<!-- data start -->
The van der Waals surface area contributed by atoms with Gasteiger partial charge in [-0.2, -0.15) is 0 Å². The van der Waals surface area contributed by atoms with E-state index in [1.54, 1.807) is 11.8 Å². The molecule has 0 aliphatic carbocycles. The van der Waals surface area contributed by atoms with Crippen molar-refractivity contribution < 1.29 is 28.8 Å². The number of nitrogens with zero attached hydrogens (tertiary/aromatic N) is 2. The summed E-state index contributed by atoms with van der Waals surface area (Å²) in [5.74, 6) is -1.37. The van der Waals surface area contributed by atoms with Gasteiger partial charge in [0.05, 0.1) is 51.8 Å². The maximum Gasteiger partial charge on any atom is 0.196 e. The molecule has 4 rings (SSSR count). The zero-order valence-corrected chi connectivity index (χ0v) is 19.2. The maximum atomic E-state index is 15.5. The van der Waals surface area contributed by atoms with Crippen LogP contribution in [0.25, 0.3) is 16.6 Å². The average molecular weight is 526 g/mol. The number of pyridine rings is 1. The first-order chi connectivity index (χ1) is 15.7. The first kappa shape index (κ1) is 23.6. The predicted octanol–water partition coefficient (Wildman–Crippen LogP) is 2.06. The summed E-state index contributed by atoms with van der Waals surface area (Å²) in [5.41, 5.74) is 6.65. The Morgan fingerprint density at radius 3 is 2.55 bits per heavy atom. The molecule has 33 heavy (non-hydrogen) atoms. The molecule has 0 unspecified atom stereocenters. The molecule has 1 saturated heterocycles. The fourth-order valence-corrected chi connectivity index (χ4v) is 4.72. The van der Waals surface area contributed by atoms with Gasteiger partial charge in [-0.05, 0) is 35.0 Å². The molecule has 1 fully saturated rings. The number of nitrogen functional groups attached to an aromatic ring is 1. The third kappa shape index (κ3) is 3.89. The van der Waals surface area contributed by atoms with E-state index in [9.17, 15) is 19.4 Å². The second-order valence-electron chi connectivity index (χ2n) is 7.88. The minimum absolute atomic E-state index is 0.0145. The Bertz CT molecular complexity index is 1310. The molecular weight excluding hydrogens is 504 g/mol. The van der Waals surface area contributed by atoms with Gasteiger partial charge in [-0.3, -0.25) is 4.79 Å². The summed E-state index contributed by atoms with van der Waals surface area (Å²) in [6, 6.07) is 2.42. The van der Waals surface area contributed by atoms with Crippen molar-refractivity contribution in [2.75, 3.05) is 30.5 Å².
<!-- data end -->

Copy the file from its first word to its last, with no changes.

The van der Waals surface area contributed by atoms with Gasteiger partial charge in [-0.2, -0.15) is 0 Å². The van der Waals surface area contributed by atoms with E-state index in [1.54, 1.807) is 11.8 Å². The molecule has 0 aliphatic carbocycles. The van der Waals surface area contributed by atoms with Crippen molar-refractivity contribution < 1.29 is 28.8 Å². The number of nitrogens with zero attached hydrogens (tertiary/aromatic N) is 2. The summed E-state index contributed by atoms with van der Waals surface area (Å²) in [5.74, 6) is -1.37. The van der Waals surface area contributed by atoms with Gasteiger partial charge in [0.05, 0.1) is 51.8 Å². The maximum Gasteiger partial charge on any atom is 0.196 e. The molecule has 4 rings (SSSR count). The zero-order valence-corrected chi connectivity index (χ0v) is 19.2. The maximum atomic E-state index is 15.5. The van der Waals surface area contributed by atoms with Crippen LogP contribution in [0.25, 0.3) is 16.6 Å². The average molecular weight is 526 g/mol. The number of pyridine rings is 1. The first-order chi connectivity index (χ1) is 15.7. The first kappa shape index (κ1) is 23.6. The predicted octanol–water partition coefficient (Wildman–Crippen LogP) is 2.06. The summed E-state index contributed by atoms with van der Waals surface area (Å²) in [5.41, 5.74) is 6.65. The Morgan fingerprint density at radius 3 is 2.55 bits per heavy atom. The molecule has 33 heavy (non-hydrogen) atoms. The molecule has 0 unspecified atom stereocenters. The molecule has 1 saturated heterocycles. The fourth-order valence-corrected chi connectivity index (χ4v) is 4.72. The van der Waals surface area contributed by atoms with Gasteiger partial charge in [-0.05, 0) is 35.0 Å². The molecule has 1 fully saturated rings. The number of nitrogen functional groups attached to an aromatic ring is 1. The third kappa shape index (κ3) is 3.89. The van der Waals surface area contributed by atoms with E-state index in [9.17, 15) is 19.4 Å². The second-order valence-electron chi connectivity index (χ2n) is 7.88. The minimum absolute atomic E-state index is 0.0145. The Bertz CT molecular complexity index is 1310. The molecular weight excluding hydrogens is 504 g/mol. The van der Waals surface area contributed by atoms with Gasteiger partial charge in [-0.3, -0.25) is 4.79 Å². The summed E-state index contributed by atoms with van der Waals surface area (Å²) in [6, 6.07) is 2.42. The van der Waals surface area contributed by atoms with Crippen molar-refractivity contribution in [2.75, 3.05) is 30.5 Å².